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Joshua Trees

May 5, 2013
HAWAII Movie Filmmaker Catherine Bauknight will present "Hawaii: A Voice for Sovereignty," a documentary that raises awareness of issues that threaten the ancient and environmentally sustainable culture of native Hawaiians. When, where: 7:30 p.m. Monday at Distant Lands, 20 S. Raymond Ave., Pasadena. Admission, info: Free. RSVP to (626) 449-3220. TRAVEL Jill Swaim will offer a look at Road Scholar and its lifelong learning and travel adventure groups. When, where: 6 p.m. Wednesday, Westwood Branch Library, 1246 Glendon Ave., Los Angeles.
April 30, 2013 | By Robert J. Lopez
A picturesque canyon in Joshua Tree National Park that was scarred by graffiti will remain closed due to an extensive clean-up operation, officials said Tuesday. Rattlesnake Canyon was defaced by vandals who used social media to boast about their exploits, park officials said. The popular hiking area was shut down earlier this month and was scheduled to reopen today. But park officials said that the extensive damage will require that the area be closed for at least 30 more days while crews work to remove the graffiti.  Park rangers began noticing the scrawls in January.
April 28, 2013
AFRICA Slide show Dave Garfinkle will show slides of his trip in June to northern and southern Africa, including Swaziland, Lesotho and Mozambique. When, where: 7:30 p.m. Monday at Distant Lands, 20 S. Raymond Ave., Pasadena. Admission, info: Free. RSVP to (626) 449-3220. BACKPACKING Workshop Glen Van Peski will take you through the steps on how to pack lighter so you can do more. When, where: 7 p.m. Friday at the Adventure 16 store, 11161 W. Pico Blvd., Los Angeles.
April 19, 2013 | By Christopher Reynolds
Especially this week, a minute away from everything seems like a great idea. Fortunately, we have here “A Minute Away,” a newish video series in which our lens alights someplace interesting, settles in for 60 seconds, and watches closely while nothing much happens. No talking heads or music or mug shots. No crawling text-- well, almost none. Also, no one gets hurt. Just scenery and the sound of the wind and, this week, a distant climber groping for traction. We add another video every Friday.
April 13, 2013 | By Phil Willon
Joshua Tree National Park has become a destination of taggers , and the graffiti has visitors and park officials outraged. "We come to this place because it's not as touristy as surrounding national parks, and you don't run into as many people. You kind of feel like you're alone. In ancient times. There's nothing like this place," said Butch Wood, 51, a guitar builder visiting from North Aurora, Ill. "You don't like to see the modern world intruding on history. It's a shame. " The graffiti in Rattlesnake Canyon, which meanders for a mile through the northern edge of Joshua Tree's Wonderland of Rocks, started with just a few markings but quickly became rampant.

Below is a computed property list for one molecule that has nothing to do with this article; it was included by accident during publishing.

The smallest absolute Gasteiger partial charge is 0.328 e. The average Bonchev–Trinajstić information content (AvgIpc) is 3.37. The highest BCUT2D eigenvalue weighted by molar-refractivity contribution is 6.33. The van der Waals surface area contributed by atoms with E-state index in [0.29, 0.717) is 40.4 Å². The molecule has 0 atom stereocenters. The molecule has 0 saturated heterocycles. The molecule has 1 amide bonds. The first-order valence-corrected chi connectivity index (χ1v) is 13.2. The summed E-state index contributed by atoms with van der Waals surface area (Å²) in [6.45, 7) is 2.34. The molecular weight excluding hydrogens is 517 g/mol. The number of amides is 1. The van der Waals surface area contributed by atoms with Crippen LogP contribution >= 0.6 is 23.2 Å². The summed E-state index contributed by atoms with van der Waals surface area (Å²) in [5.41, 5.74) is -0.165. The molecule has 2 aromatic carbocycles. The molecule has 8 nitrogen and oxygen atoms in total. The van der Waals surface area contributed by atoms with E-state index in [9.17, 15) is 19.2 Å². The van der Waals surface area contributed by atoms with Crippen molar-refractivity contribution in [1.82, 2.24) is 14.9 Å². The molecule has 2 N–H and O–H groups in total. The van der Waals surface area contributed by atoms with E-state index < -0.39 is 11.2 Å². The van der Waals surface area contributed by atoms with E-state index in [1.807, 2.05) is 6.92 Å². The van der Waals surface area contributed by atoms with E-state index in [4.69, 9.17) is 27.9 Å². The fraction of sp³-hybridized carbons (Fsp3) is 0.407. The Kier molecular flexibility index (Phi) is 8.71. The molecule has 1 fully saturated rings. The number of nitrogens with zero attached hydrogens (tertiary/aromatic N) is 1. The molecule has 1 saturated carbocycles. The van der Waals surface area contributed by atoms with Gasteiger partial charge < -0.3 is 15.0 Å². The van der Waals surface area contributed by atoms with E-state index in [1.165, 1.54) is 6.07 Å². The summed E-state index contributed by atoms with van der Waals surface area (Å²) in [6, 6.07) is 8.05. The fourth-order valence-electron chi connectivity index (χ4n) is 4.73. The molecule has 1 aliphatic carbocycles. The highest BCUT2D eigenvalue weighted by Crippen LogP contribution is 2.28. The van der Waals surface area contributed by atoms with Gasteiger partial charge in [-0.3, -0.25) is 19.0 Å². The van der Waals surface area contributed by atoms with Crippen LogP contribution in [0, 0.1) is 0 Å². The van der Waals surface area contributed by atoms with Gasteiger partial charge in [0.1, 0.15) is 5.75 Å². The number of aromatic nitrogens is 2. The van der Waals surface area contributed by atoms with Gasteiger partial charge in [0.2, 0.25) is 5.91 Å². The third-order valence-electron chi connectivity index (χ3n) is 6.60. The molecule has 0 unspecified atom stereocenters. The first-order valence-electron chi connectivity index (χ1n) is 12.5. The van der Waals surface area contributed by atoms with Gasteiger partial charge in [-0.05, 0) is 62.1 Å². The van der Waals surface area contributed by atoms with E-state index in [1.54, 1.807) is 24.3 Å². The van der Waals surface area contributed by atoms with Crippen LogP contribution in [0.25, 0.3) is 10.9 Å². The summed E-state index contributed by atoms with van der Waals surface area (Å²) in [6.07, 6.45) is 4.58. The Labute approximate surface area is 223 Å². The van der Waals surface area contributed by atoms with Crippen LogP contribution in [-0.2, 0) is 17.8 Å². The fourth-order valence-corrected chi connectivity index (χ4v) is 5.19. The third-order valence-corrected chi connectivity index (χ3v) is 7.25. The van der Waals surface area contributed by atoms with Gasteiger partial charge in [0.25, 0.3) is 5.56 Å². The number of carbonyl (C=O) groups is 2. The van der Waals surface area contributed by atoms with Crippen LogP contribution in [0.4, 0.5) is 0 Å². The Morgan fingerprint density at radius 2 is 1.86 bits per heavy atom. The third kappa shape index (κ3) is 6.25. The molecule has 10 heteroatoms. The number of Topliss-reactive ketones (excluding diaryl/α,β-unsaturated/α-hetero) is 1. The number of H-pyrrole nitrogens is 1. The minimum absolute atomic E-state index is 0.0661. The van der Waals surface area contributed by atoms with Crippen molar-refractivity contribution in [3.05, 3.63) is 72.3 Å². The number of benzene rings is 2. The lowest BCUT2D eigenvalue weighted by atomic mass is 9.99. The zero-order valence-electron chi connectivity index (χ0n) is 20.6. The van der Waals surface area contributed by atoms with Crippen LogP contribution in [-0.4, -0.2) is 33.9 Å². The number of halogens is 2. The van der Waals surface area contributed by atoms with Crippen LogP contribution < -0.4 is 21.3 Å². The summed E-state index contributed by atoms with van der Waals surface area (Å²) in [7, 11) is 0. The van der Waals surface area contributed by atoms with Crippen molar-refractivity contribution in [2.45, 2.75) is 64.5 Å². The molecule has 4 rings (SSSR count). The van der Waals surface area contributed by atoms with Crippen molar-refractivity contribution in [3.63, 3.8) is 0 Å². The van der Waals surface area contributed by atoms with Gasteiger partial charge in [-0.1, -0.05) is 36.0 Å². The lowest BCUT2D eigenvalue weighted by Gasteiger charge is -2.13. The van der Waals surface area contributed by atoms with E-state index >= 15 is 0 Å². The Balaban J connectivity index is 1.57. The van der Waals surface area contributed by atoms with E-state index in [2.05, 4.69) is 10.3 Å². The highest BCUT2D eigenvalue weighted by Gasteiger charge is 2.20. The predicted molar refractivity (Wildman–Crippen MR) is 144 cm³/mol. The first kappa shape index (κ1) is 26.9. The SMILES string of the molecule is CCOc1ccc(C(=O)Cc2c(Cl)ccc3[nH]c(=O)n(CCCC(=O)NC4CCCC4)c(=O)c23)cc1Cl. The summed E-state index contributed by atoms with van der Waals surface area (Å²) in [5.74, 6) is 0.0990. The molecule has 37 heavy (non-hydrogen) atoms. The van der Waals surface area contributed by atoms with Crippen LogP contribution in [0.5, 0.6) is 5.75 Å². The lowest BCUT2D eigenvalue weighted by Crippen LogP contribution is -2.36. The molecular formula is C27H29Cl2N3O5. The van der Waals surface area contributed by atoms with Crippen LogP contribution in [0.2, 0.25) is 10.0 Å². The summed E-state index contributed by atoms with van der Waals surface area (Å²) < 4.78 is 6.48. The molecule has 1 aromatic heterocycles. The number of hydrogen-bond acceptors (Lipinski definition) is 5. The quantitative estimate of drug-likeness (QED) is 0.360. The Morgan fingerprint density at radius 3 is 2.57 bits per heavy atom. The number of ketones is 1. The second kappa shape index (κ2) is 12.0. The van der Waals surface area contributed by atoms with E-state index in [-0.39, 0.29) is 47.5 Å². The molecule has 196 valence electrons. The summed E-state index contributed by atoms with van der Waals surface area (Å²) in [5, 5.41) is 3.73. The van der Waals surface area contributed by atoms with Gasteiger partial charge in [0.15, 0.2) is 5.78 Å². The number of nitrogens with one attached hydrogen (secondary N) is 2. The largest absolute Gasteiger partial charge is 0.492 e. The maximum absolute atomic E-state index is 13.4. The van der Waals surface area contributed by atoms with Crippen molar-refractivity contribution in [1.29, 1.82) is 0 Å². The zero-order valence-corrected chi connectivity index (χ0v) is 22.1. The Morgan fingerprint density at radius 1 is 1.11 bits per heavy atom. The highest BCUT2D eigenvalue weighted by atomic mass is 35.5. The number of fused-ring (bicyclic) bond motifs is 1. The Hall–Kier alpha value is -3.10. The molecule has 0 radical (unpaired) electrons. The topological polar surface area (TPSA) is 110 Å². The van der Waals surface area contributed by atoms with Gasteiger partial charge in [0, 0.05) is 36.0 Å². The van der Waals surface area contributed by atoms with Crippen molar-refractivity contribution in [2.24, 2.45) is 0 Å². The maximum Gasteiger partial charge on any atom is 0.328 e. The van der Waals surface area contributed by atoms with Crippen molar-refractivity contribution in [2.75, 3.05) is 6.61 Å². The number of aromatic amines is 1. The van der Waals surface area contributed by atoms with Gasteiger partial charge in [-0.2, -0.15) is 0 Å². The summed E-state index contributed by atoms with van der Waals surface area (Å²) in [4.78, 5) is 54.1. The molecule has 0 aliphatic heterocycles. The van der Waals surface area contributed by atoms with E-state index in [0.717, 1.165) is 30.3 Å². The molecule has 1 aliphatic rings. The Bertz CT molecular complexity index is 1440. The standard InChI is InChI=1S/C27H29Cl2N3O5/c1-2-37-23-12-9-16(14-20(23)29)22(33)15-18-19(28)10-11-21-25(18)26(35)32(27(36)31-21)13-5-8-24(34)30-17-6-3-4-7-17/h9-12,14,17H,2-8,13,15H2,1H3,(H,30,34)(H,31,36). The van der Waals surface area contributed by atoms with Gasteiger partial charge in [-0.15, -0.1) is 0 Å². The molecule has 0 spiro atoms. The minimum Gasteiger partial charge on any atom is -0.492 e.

April 12, 2013 | By Phil Willon, Los Angeles Times
JOSHUA TREE - Along the saw-toothed ridge of Rattlesnake Canyon, crude graffiti invades the crevices that offered shade to nomadic Indians trekking across the Mojave hundreds, if not thousands, of years ago. "Skunk," "oatmeal cookie" and "punx" are scribbled in black spray paint on giant, earth-crushing boulders where ancient petroglyphs may have been etched by the Serrano and Chemehuevi. The damage goes far beyond a few lovey-dovey teenagers carving their initials into picnic tables.
April 11, 2013 | By Louis Sahagun
Extensive stands of Joshua Tree National Park's peculiar namesake plants are festooned with clumps of white and yellow flowers that are drawing tourists eager to take in the scenery before the bloom wilts in the harsh desert sun. “It's one of the most prolific blooms we've seen in recent years,” interpretive park ranger Bret Greenheck said. “The bloom peaked a week ago at lower elevations, but trees on higher groundare still producing flowers.” “Some biologists think Joshua Trees bloom like this in response to stressful conditions such as drought,” Greenheck said.
April 8, 2013 | By Julie Cart
Recent vandalism to rocks and walls at Rattlesnake Canyon has prompted officials at Joshua Tree National Park to close the popular trail temporarily to protect it from further damage. The problem has been building since January, beginning with a few spray-painted markings and scratching in the day use and canyon areas of Rattlesnake Canyon. Officials believe that the defacing has escalated as vandals have used social media to brag about their actions. Damage has now affected archaeological sites, and park officials say they don't have the resources to quickly clean the rocks.
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